The world is full of sounds. According to a number of organizations, such as the World Health Organization, American Speech-Language-Hearing Association and even the U.S Census Bureau, this excess noise poses a real danger to human health and well-being.
What is Noise Pollution?
The excessive noise we all experience in our daily lives is called noise pollution. These unwanted or disturbing sounds are the source of outdoor noise, typically caused by construction equipment and transportation, both individual (car, truck or motorcycle) and public (buses, trains, boats, etc.).
Noise pollution is highest in cities, where background levels typically average between 55 to 67 decibels (dB). This is the same as the hum of an air conditioner. While the human ear can handle noises up to 85 dB without causing damage, studies have found that 65 dB and above can cause an increase in:
- Blood pressure
- Heart rate
- Stress hormones
A 2017 study found that city residents have noticeable levels of hearing loss. Their level of hearing loss was what it should have been if they were 10 to 20 years older.
According to the National Institute on Deafness and Other Communication Disorders (NIDCD), nearly 24 percent of Americans aged 20 to 69 have hearing loss caused by exposure to excessive noise.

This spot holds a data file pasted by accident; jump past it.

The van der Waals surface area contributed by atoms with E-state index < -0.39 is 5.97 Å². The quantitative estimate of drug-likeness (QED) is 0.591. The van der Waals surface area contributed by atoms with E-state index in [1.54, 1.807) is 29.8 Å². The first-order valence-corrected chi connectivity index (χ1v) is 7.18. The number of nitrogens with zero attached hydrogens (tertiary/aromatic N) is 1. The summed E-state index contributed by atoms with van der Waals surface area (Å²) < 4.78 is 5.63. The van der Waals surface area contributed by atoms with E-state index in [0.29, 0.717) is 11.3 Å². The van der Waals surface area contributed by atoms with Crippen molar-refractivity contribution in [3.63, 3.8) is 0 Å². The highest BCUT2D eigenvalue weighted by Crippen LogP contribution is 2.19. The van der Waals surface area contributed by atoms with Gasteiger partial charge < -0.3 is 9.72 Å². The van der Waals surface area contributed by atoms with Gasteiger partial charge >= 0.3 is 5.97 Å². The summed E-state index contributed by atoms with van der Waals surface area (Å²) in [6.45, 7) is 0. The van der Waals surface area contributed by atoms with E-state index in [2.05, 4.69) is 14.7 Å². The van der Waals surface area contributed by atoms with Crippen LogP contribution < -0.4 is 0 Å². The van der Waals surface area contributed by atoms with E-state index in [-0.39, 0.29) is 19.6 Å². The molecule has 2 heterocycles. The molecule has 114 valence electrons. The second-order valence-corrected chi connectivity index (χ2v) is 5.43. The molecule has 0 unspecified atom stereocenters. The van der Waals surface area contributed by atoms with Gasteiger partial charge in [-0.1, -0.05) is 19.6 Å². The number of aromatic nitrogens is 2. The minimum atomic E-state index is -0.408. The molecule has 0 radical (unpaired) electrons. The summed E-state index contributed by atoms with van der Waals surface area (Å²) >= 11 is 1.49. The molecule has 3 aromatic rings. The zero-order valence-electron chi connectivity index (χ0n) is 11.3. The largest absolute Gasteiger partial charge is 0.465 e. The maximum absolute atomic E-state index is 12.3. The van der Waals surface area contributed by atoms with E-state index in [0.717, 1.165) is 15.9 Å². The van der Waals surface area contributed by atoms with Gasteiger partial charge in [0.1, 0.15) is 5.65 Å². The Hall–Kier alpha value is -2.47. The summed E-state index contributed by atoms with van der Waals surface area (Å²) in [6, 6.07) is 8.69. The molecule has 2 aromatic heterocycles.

What Can Be Done About Noise Pollution?
Now that you know what noise pollution is, you may be wondering what you can do about it. According to your Tucson audiologist, Ted Rueter is your man. He founded Noise Free America in 2001, with a mission of educating the public about noise pollution.
How You Can Help
Below are some ways you can help curb the problem of noise pollution.
Join the Community
Signing up for updates and alerts from Noise Free America helps you stay informed. You can then volunteer to help with community outreach, research or lobbying efforts. You can also write to your local, state or national representatives to ask for more legislation for anti-noise ordinances.
Get in the Know
Noise Free America has a 67-page manual that can be downloaded for free off their website. This document contains a lot of helpful information, including:
- How to identify noise pollution
- Why it is harmful to your health
- How to start a local chapter
- How to fight noise in your community
- Quiet alternatives to noise-making products
- Suggestions on wording for petitions and letters to representatives
Practice What You Preach
If you are asking others to keep the noise down, you must do the same. Use quieter alternatives whenever possible and monitor your outdoor lawn equipment usage. If you have a dog, try to work on controlling its excessive barking.
Passing along the tools and information you have learned about the dangers of noise pollution to your friends and family can also help spread the message.
Now that you understand the dangers of noise-induced hearing loss, you can prevent it. There are many times when you cannot control the amount of noise you are exposed to. In those situations, it is your responsibility to protect your hearing. This can be done through earplugs and headphones.
For more information on protecting yourself from noise pollution, contact your Tucson audiologist today.